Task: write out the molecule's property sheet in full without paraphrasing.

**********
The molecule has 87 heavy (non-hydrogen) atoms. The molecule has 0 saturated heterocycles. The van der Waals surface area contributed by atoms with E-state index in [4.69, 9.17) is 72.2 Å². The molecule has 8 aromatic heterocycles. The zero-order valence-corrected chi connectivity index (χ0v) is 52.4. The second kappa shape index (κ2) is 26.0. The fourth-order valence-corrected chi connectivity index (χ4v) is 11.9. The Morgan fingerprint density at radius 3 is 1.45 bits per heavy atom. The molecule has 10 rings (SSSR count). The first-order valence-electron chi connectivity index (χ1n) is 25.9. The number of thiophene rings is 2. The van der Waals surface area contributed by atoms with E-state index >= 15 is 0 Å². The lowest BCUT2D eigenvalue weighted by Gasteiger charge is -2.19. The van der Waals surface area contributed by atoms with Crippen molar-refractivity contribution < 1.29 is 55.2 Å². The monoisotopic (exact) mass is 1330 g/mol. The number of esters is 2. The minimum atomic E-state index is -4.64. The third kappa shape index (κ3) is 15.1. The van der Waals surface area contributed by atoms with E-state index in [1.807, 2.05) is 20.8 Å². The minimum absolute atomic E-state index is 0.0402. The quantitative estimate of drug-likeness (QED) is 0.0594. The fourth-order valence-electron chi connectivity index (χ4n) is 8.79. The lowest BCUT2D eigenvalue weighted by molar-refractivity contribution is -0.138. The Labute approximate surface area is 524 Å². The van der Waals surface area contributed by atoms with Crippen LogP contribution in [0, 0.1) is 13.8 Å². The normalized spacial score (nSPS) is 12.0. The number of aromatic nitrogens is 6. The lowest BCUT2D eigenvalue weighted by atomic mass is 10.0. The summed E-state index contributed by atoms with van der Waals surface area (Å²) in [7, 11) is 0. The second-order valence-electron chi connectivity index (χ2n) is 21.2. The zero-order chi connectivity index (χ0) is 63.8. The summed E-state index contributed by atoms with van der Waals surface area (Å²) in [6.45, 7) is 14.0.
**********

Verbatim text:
The molecule has 87 heavy (non-hydrogen) atoms. The molecule has 0 saturated heterocycles. The van der Waals surface area contributed by atoms with E-state index in [4.69, 9.17) is 72.2 Å². The molecule has 8 aromatic heterocycles. The zero-order valence-corrected chi connectivity index (χ0v) is 52.4. The second kappa shape index (κ2) is 26.0. The fourth-order valence-corrected chi connectivity index (χ4v) is 11.9. The Morgan fingerprint density at radius 3 is 1.45 bits per heavy atom. The molecule has 10 rings (SSSR count). The first-order valence-electron chi connectivity index (χ1n) is 25.9. The number of thiophene rings is 2. The van der Waals surface area contributed by atoms with E-state index >= 15 is 0 Å². The lowest BCUT2D eigenvalue weighted by Gasteiger charge is -2.19. The van der Waals surface area contributed by atoms with Crippen molar-refractivity contribution < 1.29 is 55.2 Å². The monoisotopic (exact) mass is 1330 g/mol. The number of esters is 2. The minimum atomic E-state index is -4.64. The third kappa shape index (κ3) is 15.1. The van der Waals surface area contributed by atoms with E-state index in [1.807, 2.05) is 20.8 Å². The minimum absolute atomic E-state index is 0.0402. The quantitative estimate of drug-likeness (QED) is 0.0594. The fourth-order valence-electron chi connectivity index (χ4n) is 8.79. The lowest BCUT2D eigenvalue weighted by molar-refractivity contribution is -0.138. The Labute approximate surface area is 524 Å². The van der Waals surface area contributed by atoms with Crippen LogP contribution in [0, 0.1) is 13.8 Å². The normalized spacial score (nSPS) is 12.0. The number of aromatic nitrogens is 6. The lowest BCUT2D eigenvalue weighted by atomic mass is 10.0. The summed E-state index contributed by atoms with van der Waals surface area (Å²) in [7, 11) is 0. The second-order valence-electron chi connectivity index (χ2n) is 21.2. The zero-order chi connectivity index (χ0) is 63.8. The summed E-state index contributed by atoms with van der Waals surface area (Å²) in [6.45, 7) is 14.0.